The first institution God ordained was the family unit. He brought one man and one woman (one male and female) together in the first marriage (Genesis 1:27 and 2:24) and commanded them to be fruitful and multiply (Genesis 1:28). This was God creating and ordaining the family unit. Since the family was God’s creation, and it’s the first and most fundamental of all human institutions, it’s no surprise that the enemy constantly attacks and undermines it.
Well, the attack—which has been intensifying in recent decades with the sexual, homosexual, and gender revolutions—continues, with the latest battle in the US taking place in a public school system in Buffalo, New York. Reportedly this school system has integrated “Black Lives Matter propaganda” into the curriculum, which included the BLM organization encouraging the elementary students to “question the importance of the nuclear family.”
It’s no shock that a curriculum that uses BLM ideologies (which are rooted in Marxism) would teach students to question the importance of the family unit. Although the page on their website has since been taken down, the Black Lives Matter organization has previously stated on their “what we believe” page that they stand for the dismantling of the “Western prescribed” nuclear family—which means the family unit as God intended.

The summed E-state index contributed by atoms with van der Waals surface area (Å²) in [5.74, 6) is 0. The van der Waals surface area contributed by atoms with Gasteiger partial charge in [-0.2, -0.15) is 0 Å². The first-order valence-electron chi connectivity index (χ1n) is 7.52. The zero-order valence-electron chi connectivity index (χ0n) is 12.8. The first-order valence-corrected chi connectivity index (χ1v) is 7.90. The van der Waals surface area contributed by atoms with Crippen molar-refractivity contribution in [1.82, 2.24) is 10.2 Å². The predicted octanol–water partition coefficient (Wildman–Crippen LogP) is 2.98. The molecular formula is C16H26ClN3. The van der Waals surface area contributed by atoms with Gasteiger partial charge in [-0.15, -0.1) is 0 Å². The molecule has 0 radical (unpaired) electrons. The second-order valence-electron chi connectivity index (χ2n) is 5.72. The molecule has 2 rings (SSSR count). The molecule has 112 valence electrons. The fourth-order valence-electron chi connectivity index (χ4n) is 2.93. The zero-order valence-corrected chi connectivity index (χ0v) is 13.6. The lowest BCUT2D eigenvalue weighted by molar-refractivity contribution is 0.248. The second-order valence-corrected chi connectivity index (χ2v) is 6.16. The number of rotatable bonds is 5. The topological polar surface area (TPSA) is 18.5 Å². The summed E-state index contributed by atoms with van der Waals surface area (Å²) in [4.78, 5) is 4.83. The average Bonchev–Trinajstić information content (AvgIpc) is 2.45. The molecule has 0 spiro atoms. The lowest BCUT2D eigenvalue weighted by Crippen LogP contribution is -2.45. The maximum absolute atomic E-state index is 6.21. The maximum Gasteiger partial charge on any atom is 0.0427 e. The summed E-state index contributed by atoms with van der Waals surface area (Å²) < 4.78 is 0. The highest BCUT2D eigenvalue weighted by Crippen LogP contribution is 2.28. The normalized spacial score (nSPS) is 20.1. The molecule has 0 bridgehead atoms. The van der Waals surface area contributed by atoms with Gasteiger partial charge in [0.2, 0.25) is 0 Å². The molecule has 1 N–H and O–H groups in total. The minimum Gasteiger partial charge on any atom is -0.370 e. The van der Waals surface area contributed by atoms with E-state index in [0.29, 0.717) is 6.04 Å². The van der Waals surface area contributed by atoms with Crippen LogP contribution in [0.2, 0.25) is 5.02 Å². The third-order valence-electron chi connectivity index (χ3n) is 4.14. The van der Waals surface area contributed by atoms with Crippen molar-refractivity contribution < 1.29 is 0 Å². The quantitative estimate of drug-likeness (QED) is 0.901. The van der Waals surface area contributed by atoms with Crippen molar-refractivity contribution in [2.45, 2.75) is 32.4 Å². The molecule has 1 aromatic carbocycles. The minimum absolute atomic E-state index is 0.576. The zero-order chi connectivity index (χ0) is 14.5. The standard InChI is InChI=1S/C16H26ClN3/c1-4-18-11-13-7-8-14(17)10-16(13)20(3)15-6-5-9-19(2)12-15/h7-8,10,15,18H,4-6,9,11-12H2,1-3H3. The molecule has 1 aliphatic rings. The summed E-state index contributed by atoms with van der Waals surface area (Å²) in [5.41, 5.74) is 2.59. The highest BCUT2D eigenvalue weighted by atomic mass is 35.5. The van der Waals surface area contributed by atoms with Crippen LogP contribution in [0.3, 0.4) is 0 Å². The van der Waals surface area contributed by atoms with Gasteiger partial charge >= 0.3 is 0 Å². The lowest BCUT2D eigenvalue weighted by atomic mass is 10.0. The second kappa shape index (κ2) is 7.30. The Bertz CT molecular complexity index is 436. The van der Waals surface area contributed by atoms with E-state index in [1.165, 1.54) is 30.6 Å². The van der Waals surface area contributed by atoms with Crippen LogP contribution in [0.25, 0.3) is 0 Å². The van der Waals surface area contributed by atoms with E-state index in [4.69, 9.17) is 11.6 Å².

While many people (sadly, including many Christians) blindly hashtag #BlackLivesMatter on their social media posts and use BLM language in a well-intentioned effort to fight racism, the group isn’t really about putting an end to racism at all. It’s an anti-biblical group that stands against the God-ordained family unit, marriage as one man and one woman, gender as male and female, and so much more. They want a complete upheaval of nearly every societal norm (many of which are rooted in America’s Christian heritage).
Parents—know what your children are learning. And if your children are in public school, you need to work extra diligently to ensure you are training them in a biblical worldview so they can spot lies like those found in this Buffalo curriculum (that is likely used—or will be used—in other places as well).